Research: Laws allowing any type of cellphone use endanger MN motorists

Research indicates that the use of hands-free and handheld cellphones, which is currently legal for most Minnesota drivers, is dangerously distracting. Distracted driving contributed to 17,500 crashes in Minnesota during 2013, according to the Star Tribune. While many people think of texting while driving first when they consider distracted driving, there are various other forms of distraction that, unlike texting, remain legal under state law. Research suggests that drivers talking on any kind of cellphone, whether hands-free or handheld, pose a particular risk to other Southeast Minnesota motorists.

An inability to multitask

It is not uncommon for drivers to believe that, if they are keeping their eyes on the road, they are giving driving enough focus. However, cognitive distraction is just as dangerous as visual distraction. The National Safety Council reports that handheld and hands-free phones create a serious cognitive distraction:

  • Drivers who are talking on any kind of cellphone have slower reaction times than drivers who are legally intoxicated.
  • Activity in the part of the brain that processes movement decreases by more than one-third when drivers are simply listening to language.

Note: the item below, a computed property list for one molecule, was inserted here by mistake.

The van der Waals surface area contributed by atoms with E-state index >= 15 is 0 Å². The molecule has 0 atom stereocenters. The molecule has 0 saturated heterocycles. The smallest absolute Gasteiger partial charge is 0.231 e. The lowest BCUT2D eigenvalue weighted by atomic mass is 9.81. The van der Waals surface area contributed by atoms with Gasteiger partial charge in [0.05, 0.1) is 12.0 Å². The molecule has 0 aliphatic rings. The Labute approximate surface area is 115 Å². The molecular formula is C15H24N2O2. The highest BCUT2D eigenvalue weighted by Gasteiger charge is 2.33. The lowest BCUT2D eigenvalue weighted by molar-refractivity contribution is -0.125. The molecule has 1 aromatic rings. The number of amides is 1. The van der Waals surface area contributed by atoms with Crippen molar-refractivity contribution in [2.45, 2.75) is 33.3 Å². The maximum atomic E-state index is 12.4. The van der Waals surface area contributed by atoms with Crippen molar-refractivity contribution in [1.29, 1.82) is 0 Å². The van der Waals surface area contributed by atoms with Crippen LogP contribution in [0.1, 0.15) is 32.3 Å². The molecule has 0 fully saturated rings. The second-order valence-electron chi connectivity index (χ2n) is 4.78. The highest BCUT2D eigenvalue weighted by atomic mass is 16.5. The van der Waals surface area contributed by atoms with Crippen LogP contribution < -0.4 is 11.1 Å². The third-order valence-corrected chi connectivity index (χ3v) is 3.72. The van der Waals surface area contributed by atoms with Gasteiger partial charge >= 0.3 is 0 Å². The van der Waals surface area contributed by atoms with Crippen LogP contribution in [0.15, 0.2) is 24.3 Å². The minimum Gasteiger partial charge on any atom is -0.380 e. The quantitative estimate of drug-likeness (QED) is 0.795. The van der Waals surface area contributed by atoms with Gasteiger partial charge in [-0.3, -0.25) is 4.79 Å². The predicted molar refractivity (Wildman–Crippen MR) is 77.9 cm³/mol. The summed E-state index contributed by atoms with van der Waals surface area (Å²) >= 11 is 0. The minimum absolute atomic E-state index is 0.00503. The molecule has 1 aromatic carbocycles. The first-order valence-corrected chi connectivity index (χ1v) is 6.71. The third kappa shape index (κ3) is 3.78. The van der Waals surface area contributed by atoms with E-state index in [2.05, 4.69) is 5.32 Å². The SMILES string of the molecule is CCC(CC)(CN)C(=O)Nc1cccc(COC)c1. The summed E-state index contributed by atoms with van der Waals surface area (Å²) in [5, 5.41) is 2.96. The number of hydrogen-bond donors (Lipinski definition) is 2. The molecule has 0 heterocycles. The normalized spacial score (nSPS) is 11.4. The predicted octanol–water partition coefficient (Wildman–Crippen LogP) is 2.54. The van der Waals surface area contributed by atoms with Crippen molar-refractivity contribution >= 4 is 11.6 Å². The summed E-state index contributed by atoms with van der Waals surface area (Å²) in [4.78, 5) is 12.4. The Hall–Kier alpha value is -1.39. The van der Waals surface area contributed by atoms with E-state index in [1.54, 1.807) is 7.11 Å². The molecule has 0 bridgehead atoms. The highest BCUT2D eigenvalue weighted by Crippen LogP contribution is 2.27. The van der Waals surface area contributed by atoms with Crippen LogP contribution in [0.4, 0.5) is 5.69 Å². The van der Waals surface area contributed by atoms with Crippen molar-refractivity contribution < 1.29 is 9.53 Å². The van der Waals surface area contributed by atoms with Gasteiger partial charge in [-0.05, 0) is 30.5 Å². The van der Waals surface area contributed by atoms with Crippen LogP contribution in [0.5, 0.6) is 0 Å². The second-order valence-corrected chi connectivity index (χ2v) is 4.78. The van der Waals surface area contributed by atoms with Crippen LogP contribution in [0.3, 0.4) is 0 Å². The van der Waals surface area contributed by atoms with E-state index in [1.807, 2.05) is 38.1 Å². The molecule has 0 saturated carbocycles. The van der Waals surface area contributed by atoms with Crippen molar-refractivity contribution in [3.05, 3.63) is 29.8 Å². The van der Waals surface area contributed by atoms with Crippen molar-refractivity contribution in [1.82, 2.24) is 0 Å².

• When drivers are both listening and speaking, they exhibit “inattention blindness” and fail to process up to half of the stimuli in their driving environments, including red lights and people on foot.

The NSC notes a few reasons that drivers underestimate the risks of hands-free and handheld phones. First, drivers often think talking on the phone is just like conversing with someone in the vehicle, though in reality, a passenger can see and respond to traffic problems. Second, most people think they can handle two cognitively challenging activities at once. However, the multi-tasking brain actually switches rapidly between different tasks, reducing performance at each task.

Even the hands-free devices being built into a growing number of vehicles can be dangerous. More than 30 studies show that using hands-free phones while driving is just as risky as using handheld phones, according to the NSC. However, 80 percent of drivers erroneously believe hands-free phones offer safety benefits.

Together, these findings suggest that Minnesota drivers face a significant risk of car accidents involving distracted drivers, including those drivers who may think they are being careful and conscientious.

Benefits of broader laws

Currently, Minnesota law only bans the general population of drivers from texting. Broader laws, like those that apply to bus drivers and novice drivers, could offer significant safety gains. These drivers are not permitted to use any handheld or hands-free cellphones.

A recent study from the University of Alabama at Birmingham found that primary texting bans only yield traffic fatality decreases of 3 percent, on average. General cellphone bans generate much more significant results, according to a UAB press release. This finding, along with the NSC research, suggests that an expansion of Minnesota’s limited hands-free and handheld cellphone bans could offer significant benefits for motorists.

In the meantime, distracted driving remains a serious threat to state residents. Anyone who has been hurt in an accident involving a distracted or otherwise negligent driver should consider speaking to an attorney about pursuing compensation.

Keywords: distracted driving, texting, accident, personal injury